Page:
Denise Green

Portrait of Denise Green holding treats she baked.

I’m Denise Green and I enjoy living life to the fullest. I am in my 50s. I have four children and a husband that served in the military. We have been together for more than 30 years. I am a cook. I like raising my own food and vegetables. I am learning to be a homesteader. I am currently raising chickens, ducks, turkeys, cattle, and pigs. I have hopes to be self-sustaining in the future.

I also live with a mental health condition called schizophrenia.

The night that I heard my first voice, I felt it was schizophrenia because of what I had learned from TV about people with schizophrenia. They said, “Oh, this person has schizophrenia,” and they put them into an asylum. The stigma worsened my condition and it became a barrier to getting help.

Denise Green gardening.

There were other things that made accepting my condition difficult. I saw my mom grow up with her condition. I saw people around her dismiss her or treat her differently. I saw her going in and out of hospitals. I saw her when she was at her worst and was delusional. I also saw the changes in her when she was on her medication. I didn’t want to become like my mom. I didn’t want to be homeless. I didn’t want to be an outcast. I didn’t want people to be afraid of me. I didn’t want my children taken away. I didn’t want my thoughts to be dismissed.

When I was diagnosed, it was difficult. It was a long battle. I ended up fighting with my husband and doctors. To me, it didn’t make sense that they could know what was going on in my brain without looking at my brain.

I got a CAT scan and the doctors compared it to another person’s scan with the same condition. Seeing this satisfied me for a little while, but I still fought treatment. I was hospitalized several times after that and had to be court mandated to take medication.

After about 15 years of living with my condition, the doctors were able to help me come to terms. I became more self-aware. One last time, my doctor let me off my medication. I managed for about three months until I started noticing symptoms. I went back to my doctor and said, “No, I think I need to go back on my medication.” That’s when I accepted I would have to be on medication for the rest of my life.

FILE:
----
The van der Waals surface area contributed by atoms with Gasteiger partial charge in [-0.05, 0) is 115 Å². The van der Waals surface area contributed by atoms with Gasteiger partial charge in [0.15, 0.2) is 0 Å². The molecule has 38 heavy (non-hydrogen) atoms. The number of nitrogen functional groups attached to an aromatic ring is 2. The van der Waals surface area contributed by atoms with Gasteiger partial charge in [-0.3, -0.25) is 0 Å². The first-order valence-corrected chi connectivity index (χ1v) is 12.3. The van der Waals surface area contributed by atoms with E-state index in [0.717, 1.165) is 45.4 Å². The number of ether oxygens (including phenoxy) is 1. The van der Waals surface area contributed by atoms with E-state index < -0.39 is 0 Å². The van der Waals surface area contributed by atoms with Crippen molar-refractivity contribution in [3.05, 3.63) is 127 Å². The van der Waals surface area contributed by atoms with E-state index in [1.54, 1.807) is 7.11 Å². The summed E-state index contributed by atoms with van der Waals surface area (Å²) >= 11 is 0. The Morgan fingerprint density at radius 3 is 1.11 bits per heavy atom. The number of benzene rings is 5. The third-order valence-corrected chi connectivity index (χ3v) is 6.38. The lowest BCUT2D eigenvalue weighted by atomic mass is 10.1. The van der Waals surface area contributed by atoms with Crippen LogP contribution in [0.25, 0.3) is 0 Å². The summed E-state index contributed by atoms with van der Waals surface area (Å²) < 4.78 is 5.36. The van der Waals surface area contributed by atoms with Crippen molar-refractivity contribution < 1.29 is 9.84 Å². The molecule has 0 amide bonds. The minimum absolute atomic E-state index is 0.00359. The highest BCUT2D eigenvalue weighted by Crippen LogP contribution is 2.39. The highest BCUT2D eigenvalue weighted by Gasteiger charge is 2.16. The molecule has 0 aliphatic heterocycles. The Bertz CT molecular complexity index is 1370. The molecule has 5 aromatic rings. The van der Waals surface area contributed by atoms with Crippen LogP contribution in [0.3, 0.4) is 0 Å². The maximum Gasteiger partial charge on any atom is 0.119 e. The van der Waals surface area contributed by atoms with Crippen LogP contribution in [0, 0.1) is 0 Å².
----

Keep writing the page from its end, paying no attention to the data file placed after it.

Years later, I feel blessed that I have schizophrenia and can hear things going on in my mind. I learned to turn it into something beautiful. I learned to listen to the good things. I have learned to control the negative things and argue back. Because of those conversations, I’ve become stronger in self-advocating. It actually helped me find a voice for myself.

What I’ve learned in life is that as soon as you tell people that you have a condition, they expect less of you. Achieving more is how I break stigma. I’ve worked in Peer Support, helping others through their journey, and now serve others as an Assistant Social Worker in the Mental Health department at the Shasta County Health & Human Services Agency.

Being able to keep my family is one of my biggest goals in life, because I feared losing them so much. I am blessed with three boys, and a daughter who’s the youngest. I wanted to teach her to be a strong woman. They’ve all attended college and are self-sufficient.

Hope is accepting dreams other people may feel are grandeur and extreme. Those dreams are possible if we set ourselves up for success, and the way we set ourselves up for success is learning how to achieve those goals on a daily basis. It helps to appreciate the journey along the way. Sometimes, it even makes it easier to accept the bad days.

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